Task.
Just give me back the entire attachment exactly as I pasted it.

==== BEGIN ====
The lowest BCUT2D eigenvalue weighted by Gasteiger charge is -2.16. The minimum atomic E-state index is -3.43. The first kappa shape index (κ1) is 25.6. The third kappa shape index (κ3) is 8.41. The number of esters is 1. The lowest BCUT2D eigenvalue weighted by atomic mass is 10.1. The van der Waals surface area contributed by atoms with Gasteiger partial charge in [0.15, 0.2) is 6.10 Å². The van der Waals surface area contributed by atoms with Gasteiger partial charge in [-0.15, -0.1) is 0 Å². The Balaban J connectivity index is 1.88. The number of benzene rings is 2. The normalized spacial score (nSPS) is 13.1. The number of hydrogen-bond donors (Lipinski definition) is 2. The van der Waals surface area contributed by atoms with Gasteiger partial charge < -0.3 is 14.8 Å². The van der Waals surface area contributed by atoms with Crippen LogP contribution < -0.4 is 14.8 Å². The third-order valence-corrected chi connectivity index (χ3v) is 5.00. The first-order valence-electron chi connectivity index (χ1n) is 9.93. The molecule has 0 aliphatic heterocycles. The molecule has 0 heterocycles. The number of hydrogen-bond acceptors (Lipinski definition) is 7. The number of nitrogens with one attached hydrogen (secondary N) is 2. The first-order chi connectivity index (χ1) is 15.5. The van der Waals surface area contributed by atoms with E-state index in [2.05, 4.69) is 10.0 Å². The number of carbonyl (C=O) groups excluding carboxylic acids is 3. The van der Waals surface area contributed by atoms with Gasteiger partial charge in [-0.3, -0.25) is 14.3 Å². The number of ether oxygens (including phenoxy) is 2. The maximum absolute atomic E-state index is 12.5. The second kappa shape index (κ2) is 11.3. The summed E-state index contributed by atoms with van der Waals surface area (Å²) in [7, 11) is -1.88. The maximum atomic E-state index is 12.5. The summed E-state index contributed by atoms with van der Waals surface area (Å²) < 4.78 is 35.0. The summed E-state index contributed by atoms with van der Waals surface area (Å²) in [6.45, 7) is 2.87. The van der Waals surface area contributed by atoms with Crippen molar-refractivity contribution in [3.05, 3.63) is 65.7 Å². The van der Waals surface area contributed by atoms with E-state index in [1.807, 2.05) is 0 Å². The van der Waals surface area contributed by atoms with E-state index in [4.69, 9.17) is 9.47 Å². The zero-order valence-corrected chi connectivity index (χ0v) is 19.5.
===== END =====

The lowest BCUT2D eigenvalue weighted by Gasteiger charge is -2.16. The minimum atomic E-state index is -3.43. The first kappa shape index (κ1) is 25.6. The third kappa shape index (κ3) is 8.41. The number of esters is 1. The lowest BCUT2D eigenvalue weighted by atomic mass is 10.1. The van der Waals surface area contributed by atoms with Gasteiger partial charge in [0.15, 0.2) is 6.10 Å². The van der Waals surface area contributed by atoms with Gasteiger partial charge in [-0.15, -0.1) is 0 Å². The Balaban J connectivity index is 1.88. The number of benzene rings is 2. The normalized spacial score (nSPS) is 13.1. The number of hydrogen-bond donors (Lipinski definition) is 2. The van der Waals surface area contributed by atoms with Gasteiger partial charge < -0.3 is 14.8 Å². The van der Waals surface area contributed by atoms with Crippen LogP contribution < -0.4 is 14.8 Å². The third-order valence-corrected chi connectivity index (χ3v) is 5.00. The first-order valence-electron chi connectivity index (χ1n) is 9.93. The molecule has 0 aliphatic heterocycles. The molecule has 0 heterocycles. The number of hydrogen-bond acceptors (Lipinski definition) is 7. The number of nitrogens with one attached hydrogen (secondary N) is 2. The first-order chi connectivity index (χ1) is 15.5. The van der Waals surface area contributed by atoms with E-state index in [2.05, 4.69) is 10.0 Å². The number of carbonyl (C=O) groups excluding carboxylic acids is 3. The van der Waals surface area contributed by atoms with Gasteiger partial charge in [-0.3, -0.25) is 14.3 Å². The number of ether oxygens (including phenoxy) is 2. The maximum absolute atomic E-state index is 12.5. The second kappa shape index (κ2) is 11.3. The summed E-state index contributed by atoms with van der Waals surface area (Å²) in [7, 11) is -1.88. The maximum atomic E-state index is 12.5. The summed E-state index contributed by atoms with van der Waals surface area (Å²) < 4.78 is 35.0. The summed E-state index contributed by atoms with van der Waals surface area (Å²) in [6.45, 7) is 2.87. The van der Waals surface area contributed by atoms with Crippen molar-refractivity contribution in [3.05, 3.63) is 65.7 Å². The van der Waals surface area contributed by atoms with E-state index in [1.807, 2.05) is 0 Å². The van der Waals surface area contributed by atoms with E-state index in [4.69, 9.17) is 9.47 Å². The zero-order valence-corrected chi connectivity index (χ0v) is 19.5.